Early Days for CSS Scoping

There is a working draft spec for CSS scoping now, a newsworthy event for the W3C. Other than a weird period where <style scoped> shipped and then was subsequently removed from the spec (and browsers), this is the furthest a scoping proposal has gotten (the Level 1 spec never got anywhere).

This one comes from Miriam Suzanne.

The basics:

<div class="media"> <img alt="Proper alt." src="..."> <div class="content"> <p>...</p> </div>

If I’m thinking of this bit of HTML as a “component”, it’s nice to be able to write styles for it that are very explicitly just for it. That’s what @scope is for, so…

@scope (.media) { :scope { display: grid; grid-template-columns: 50px 1fr; } img { filter: grayscale(100%); border-radius: 50%; } .content { ... }

What I like about that is:

  1. This bit of CSS is very explicitly for this media component. It reads like that and can be maintained like that.
  2. I didn’t have to come up with a name and class for the <img>. I’m applying styling there without it “leaking out” to other images.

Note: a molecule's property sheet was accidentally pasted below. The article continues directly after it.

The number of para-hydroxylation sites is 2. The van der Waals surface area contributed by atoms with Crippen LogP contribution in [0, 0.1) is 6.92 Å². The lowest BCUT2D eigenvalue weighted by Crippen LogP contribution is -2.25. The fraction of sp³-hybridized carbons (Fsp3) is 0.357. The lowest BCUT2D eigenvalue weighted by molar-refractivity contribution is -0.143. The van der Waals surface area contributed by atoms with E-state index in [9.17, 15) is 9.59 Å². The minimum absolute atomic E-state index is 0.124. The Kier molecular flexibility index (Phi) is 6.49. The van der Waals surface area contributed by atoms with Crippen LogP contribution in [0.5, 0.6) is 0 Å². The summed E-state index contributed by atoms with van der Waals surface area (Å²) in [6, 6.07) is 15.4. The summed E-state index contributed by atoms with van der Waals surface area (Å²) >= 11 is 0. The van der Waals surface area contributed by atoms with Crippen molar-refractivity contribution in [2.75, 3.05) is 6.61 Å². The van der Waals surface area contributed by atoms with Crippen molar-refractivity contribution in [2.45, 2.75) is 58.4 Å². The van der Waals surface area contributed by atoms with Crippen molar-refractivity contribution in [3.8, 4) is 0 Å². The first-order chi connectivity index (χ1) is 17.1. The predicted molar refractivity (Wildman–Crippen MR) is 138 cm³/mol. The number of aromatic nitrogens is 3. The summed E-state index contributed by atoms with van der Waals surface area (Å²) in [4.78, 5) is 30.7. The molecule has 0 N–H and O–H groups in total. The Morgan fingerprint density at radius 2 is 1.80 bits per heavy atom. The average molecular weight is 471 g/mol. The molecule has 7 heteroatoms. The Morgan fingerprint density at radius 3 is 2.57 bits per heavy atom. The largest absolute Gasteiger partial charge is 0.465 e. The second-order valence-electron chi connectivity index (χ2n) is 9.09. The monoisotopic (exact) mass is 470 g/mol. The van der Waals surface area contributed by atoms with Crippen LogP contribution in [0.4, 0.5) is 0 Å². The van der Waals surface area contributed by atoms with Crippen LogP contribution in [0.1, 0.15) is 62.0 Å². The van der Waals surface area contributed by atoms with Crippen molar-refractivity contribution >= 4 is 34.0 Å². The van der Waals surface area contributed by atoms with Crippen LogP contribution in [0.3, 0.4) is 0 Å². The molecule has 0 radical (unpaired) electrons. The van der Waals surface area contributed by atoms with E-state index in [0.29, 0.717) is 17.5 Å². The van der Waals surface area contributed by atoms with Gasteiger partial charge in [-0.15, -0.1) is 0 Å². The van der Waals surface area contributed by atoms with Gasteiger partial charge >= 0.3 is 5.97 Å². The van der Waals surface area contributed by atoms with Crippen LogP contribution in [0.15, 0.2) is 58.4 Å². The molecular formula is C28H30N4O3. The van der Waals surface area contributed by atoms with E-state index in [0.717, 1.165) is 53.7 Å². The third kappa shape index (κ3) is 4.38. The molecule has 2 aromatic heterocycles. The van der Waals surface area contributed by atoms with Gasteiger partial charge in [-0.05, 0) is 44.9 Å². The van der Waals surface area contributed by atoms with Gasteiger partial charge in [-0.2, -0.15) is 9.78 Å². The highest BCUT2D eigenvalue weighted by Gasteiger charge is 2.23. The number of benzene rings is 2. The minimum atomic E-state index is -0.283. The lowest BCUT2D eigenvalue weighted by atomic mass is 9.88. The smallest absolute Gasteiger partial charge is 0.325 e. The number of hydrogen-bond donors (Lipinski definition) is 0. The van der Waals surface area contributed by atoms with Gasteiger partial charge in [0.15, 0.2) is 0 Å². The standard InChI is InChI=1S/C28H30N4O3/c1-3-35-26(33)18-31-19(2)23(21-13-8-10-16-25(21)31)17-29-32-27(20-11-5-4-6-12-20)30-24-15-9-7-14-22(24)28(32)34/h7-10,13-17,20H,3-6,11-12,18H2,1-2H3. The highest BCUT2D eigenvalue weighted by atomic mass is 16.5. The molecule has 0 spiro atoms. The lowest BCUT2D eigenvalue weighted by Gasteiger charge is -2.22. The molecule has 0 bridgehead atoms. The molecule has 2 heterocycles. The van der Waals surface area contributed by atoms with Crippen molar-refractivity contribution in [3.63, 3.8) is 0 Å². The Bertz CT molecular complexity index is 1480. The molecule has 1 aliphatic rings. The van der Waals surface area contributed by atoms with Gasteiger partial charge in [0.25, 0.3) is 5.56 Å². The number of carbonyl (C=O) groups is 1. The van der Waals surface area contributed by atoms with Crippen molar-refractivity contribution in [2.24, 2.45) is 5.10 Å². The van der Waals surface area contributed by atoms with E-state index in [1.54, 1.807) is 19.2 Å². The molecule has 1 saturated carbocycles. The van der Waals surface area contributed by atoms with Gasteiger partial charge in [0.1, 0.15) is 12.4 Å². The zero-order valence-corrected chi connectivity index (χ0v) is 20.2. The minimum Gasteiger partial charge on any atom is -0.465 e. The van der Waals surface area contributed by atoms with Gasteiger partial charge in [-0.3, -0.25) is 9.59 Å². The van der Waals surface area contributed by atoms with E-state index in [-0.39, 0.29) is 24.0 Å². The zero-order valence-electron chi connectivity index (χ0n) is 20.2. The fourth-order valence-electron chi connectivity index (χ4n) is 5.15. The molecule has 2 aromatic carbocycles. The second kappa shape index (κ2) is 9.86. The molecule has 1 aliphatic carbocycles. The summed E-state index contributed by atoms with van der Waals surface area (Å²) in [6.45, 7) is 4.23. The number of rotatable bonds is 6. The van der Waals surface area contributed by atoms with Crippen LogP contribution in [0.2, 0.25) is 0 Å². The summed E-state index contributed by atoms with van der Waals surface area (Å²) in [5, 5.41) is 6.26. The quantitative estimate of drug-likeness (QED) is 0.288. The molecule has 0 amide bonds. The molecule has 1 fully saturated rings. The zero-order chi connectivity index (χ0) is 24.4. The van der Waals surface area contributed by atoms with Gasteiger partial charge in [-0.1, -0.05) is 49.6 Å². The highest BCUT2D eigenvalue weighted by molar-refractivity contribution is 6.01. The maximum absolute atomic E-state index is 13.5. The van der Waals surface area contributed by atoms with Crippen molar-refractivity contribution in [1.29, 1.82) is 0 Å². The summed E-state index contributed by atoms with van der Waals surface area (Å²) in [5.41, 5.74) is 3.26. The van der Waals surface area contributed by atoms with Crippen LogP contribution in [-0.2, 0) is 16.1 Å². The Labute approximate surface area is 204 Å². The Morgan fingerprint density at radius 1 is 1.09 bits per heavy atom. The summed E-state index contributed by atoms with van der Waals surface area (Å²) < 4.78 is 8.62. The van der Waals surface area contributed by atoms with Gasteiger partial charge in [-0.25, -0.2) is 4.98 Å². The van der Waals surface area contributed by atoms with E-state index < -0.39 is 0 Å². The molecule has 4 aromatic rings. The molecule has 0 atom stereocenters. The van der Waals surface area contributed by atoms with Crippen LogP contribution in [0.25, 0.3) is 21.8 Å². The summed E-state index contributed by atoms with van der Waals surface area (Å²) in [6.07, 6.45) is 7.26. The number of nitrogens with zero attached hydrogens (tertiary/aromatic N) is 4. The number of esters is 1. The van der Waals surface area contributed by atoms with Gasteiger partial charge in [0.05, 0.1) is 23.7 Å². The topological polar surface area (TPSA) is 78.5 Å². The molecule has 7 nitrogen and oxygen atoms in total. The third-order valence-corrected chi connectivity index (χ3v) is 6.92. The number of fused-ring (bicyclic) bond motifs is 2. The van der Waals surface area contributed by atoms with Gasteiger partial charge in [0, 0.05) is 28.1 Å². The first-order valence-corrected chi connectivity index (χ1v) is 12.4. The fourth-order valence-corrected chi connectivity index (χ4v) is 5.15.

But wait, isn’t this just like prepending selectors with the parent class?

It kind of is… like we could also write:

.media {
.media img {
.media .content {

And now we’ve scoped things internal to the media component. That’s rather repetitive, but with native CSS nesting on the way, it’s just this:

.media { img { } .content { }

So yes, I’d say nesting takes care of some basic types of scoping, but there are some things that are very unique to this new scope proposal.

One unique feature is “donut scope”, meaning I stop the scoping where I want to. Maybe I want my scoping to stop at a particular class:

@scope (.media) to (.content) { p { }

Now I can write styles that won’t mess with areas that I don’t want them to mess with, perhaps:

<div class="media"> <img alt="Proper alt." src="..."> <p>This is stylable in scope.</p> <div class="content"> <p>This is NOT styleable in scope.</p> </div>

But that’s not the only unique problem this new spec solves. I think the “nearest ancestor” situation that Miriam lays out is perhaps the most interesting thing. I’ll send you over to the blog post to read about that — it’s pretty wild that we don’t have a good tool for that yet.

There is a lot to wrap your mind around here, especially as you think of more complex situations like multiple overlapping scopes and how the nesting syntax might interplay with scoping. Fortunately, Miriam is blogging these things very clearly.

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